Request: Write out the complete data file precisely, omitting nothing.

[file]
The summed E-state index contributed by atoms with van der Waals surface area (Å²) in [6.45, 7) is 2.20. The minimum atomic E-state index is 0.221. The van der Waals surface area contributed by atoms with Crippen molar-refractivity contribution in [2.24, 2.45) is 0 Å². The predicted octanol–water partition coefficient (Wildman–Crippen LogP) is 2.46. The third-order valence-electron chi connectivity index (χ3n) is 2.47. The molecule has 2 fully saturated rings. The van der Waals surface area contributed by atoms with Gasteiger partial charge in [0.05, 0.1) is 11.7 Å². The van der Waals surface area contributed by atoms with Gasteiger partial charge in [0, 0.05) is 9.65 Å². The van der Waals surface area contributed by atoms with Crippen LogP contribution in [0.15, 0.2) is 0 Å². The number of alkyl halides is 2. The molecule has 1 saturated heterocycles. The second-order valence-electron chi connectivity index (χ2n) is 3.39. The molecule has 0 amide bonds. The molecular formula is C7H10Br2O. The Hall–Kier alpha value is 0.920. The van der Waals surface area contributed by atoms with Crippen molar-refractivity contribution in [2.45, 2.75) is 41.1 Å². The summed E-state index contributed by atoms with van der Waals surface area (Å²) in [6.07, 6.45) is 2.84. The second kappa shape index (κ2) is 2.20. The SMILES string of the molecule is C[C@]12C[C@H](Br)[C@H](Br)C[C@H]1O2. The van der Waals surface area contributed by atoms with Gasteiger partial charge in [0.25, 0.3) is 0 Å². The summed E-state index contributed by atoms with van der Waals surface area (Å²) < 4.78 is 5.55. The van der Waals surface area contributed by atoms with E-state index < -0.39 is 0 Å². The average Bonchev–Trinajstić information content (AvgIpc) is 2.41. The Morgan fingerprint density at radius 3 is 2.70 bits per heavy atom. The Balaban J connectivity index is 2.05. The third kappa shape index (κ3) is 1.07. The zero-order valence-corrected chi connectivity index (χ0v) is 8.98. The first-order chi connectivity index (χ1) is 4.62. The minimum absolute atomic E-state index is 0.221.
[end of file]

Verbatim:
The summed E-state index contributed by atoms with van der Waals surface area (Å²) in [6.45, 7) is 2.20. The minimum atomic E-state index is 0.221. The van der Waals surface area contributed by atoms with Crippen molar-refractivity contribution in [2.24, 2.45) is 0 Å². The predicted octanol–water partition coefficient (Wildman–Crippen LogP) is 2.46. The third-order valence-electron chi connectivity index (χ3n) is 2.47. The molecule has 2 fully saturated rings. The van der Waals surface area contributed by atoms with Gasteiger partial charge in [0.05, 0.1) is 11.7 Å². The van der Waals surface area contributed by atoms with Gasteiger partial charge in [0, 0.05) is 9.65 Å². The van der Waals surface area contributed by atoms with Crippen LogP contribution in [0.15, 0.2) is 0 Å². The number of alkyl halides is 2. The molecule has 1 saturated heterocycles. The second-order valence-electron chi connectivity index (χ2n) is 3.39. The molecule has 0 amide bonds. The molecular formula is C7H10Br2O. The Hall–Kier alpha value is 0.920. The van der Waals surface area contributed by atoms with Crippen molar-refractivity contribution in [2.45, 2.75) is 41.1 Å². The summed E-state index contributed by atoms with van der Waals surface area (Å²) in [6.07, 6.45) is 2.84. The second kappa shape index (κ2) is 2.20. The SMILES string of the molecule is C[C@]12C[C@H](Br)[C@H](Br)C[C@H]1O2. The van der Waals surface area contributed by atoms with Gasteiger partial charge in [0.25, 0.3) is 0 Å². The summed E-state index contributed by atoms with van der Waals surface area (Å²) < 4.78 is 5.55. The van der Waals surface area contributed by atoms with E-state index < -0.39 is 0 Å². The average Bonchev–Trinajstić information content (AvgIpc) is 2.41. The Morgan fingerprint density at radius 3 is 2.70 bits per heavy atom. The Balaban J connectivity index is 2.05. The third kappa shape index (κ3) is 1.07. The zero-order valence-corrected chi connectivity index (χ0v) is 8.98. The first-order chi connectivity index (χ1) is 4.62. The minimum absolute atomic E-state index is 0.221.